Wayne gets a job as a teacher at Erinsborough High and arrives at 26 Ramsay Street looking for his mother's cousin, Helen. Helen's son-in-law, Jim Robinson (Alan Dale) mistakes Wayne for a potential house buyer but Wayne explains who he is. Jim agrees Wayne can stay as he has plenty of room. While in the local pub, The Waterhole one night, Wayne tries to get the attention of Gaby and she accuses him of trying to grope her and pours beer all over him. Despite the animosity, there is a genuine attraction between the two and Gaby's grandfather Bert (Bud Tingwell) gets them together. However, Gaby's mother, Pam takes a dislike to Wayne one evening when he joins the family for dinner after arguing over politics. Wayne's admission of keeping a gun in the garage does him no favours, despite his reasoning that he grew up in the country with the sense of protecting his property.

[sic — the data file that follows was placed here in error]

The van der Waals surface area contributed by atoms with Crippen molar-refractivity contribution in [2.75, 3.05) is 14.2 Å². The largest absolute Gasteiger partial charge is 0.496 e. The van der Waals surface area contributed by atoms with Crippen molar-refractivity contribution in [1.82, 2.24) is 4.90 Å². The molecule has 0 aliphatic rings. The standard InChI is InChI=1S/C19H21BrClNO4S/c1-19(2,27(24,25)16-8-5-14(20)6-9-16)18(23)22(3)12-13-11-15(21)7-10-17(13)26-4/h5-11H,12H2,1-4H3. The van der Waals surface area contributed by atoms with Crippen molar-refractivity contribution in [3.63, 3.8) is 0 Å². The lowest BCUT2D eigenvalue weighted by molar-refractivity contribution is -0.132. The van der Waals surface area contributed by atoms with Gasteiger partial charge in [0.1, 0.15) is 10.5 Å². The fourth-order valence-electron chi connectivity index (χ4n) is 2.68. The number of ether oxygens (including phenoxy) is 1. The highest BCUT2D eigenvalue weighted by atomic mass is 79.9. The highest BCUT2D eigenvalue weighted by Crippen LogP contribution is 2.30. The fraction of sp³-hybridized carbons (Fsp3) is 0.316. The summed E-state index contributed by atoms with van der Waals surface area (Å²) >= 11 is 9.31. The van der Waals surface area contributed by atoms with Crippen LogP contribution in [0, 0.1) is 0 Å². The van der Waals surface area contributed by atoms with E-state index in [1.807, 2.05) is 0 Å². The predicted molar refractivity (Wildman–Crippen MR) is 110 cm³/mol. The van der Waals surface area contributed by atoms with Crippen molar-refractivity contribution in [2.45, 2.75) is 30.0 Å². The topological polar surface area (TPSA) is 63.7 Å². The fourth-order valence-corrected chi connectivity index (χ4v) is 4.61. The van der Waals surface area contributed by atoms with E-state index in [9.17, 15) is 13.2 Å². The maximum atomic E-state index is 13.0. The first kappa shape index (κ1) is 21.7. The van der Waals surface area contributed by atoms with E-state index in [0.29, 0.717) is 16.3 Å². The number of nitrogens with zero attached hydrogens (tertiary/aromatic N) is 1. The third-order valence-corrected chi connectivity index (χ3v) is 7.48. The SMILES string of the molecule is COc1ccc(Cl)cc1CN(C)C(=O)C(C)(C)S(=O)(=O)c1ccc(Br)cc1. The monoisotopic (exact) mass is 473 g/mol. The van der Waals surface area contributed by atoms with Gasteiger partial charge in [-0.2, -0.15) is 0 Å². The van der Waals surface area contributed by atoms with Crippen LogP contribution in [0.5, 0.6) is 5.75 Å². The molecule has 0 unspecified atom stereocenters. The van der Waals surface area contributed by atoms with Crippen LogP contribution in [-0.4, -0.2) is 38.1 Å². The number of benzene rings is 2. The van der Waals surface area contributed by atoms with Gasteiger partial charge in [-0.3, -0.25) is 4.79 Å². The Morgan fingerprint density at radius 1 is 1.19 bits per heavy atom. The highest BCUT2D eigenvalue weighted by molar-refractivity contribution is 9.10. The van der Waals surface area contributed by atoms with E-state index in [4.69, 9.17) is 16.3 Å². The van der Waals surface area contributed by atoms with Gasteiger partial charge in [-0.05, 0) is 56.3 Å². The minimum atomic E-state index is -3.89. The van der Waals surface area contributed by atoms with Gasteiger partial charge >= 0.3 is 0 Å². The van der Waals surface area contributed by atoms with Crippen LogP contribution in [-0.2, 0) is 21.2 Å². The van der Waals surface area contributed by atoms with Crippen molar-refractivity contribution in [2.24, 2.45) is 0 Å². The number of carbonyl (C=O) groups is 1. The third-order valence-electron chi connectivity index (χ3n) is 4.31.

When Wayne gives Annalise detention, she responds by spreading rumours around the school that they are having an affair. Principal Peter Knotts (Simon Hughes) is forced to suspend Wayne after it is revealed that he left his previous school due to rumours of a similar incident. Wayne is vilified as a result and members of his own family, including Helen's granddaughter, Julie Martin (Julie Mullins), begin shunning him. Annalise eventually owns up to her lies and Wayne forgives her and they become friends after she finishes her schooling.
After being brutally beaten by a gang of heavies in a case of mistaken identity, Wayne goes back home to recuperate at his mother's farm. When he returns, he is shocked to learn Cactus, a biker and one of the heavies who beat him, has been shot dead. Wayne tells the police he was with Lou at the time of the murder but the alibi is ruined when Lou's assistant tells them Lou was at the Car Yard all day. Wayne tries to prove his innocence and for a while it looks like he may face imprisonment. Luckily, a fellow biker comes forward and the charges against Wayne are dropped. This puts an end to Wayne and Gaby's relationship after the lack of support she has shown.